CEO After-tax Compensation Incentives and Corporate Tax Avoidance
AuthorGaertner, Fabio B.
AdvisorDhaliwal, Dan S.
Committee ChairDhaliwal, Dan S.
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PublisherThe University of Arizona.
RightsCopyright © is held by the author. Digital access to this material is made possible by the University Libraries, University of Arizona. Further transmission, reproduction or presentation (such as public display or performance) of protected items is prohibited except with permission of the author.
AbstractI examine the association between CEOs' after-tax incentives and their firms' levels of tax avoidance. Economic theory holds that firms should compensate CEOs on an after-tax basis when the expected tax savings generated from incentive alignment outweigh the incremental compensation demanded by CEOs for bearing additional tax-related compensation risk. Using publicly available data, I estimate CEOs' after-tax incentives and find a negative relation between the use of after-tax incentives and effective tax rates. While the results suggest that greater use of after-tax measures in CEO compensation leads to higher tax savings, it is possible that these savings will lead to lower pre-tax returns, or implicit taxes. Therefore, I also examine the association between the use of after-tax incentives and implicit taxes and find a positive association between the two. Finally, I find a significant positive relation between after-tax incentives and total CEO compensation, suggesting that CEOs who are compensated after-tax demand a premium for the additional risk they bear.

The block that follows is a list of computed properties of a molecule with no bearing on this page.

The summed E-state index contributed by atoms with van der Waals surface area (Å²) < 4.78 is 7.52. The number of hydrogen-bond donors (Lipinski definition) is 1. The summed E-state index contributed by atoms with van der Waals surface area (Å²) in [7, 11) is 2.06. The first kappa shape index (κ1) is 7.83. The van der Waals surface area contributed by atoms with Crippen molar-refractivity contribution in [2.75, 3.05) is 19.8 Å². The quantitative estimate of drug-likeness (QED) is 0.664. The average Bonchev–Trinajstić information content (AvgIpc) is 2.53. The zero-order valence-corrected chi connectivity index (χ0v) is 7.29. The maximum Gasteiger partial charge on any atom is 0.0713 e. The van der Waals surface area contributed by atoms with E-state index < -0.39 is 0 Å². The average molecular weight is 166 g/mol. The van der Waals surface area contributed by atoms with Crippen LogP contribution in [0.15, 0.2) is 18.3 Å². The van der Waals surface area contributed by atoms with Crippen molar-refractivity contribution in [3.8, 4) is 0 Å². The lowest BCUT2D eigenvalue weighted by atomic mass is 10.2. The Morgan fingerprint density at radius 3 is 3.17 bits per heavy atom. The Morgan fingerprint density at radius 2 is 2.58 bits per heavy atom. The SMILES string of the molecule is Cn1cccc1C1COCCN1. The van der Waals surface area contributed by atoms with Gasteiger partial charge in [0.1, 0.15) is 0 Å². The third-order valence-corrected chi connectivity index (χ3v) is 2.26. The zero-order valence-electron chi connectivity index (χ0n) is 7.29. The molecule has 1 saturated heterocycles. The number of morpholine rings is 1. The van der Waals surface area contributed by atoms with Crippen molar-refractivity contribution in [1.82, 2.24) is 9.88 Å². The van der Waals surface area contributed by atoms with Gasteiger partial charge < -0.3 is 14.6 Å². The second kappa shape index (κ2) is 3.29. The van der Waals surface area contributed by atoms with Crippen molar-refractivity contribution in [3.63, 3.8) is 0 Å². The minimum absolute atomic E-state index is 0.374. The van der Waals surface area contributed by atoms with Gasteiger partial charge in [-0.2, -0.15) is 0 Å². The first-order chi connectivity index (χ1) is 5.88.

Degree ProgramGraduate College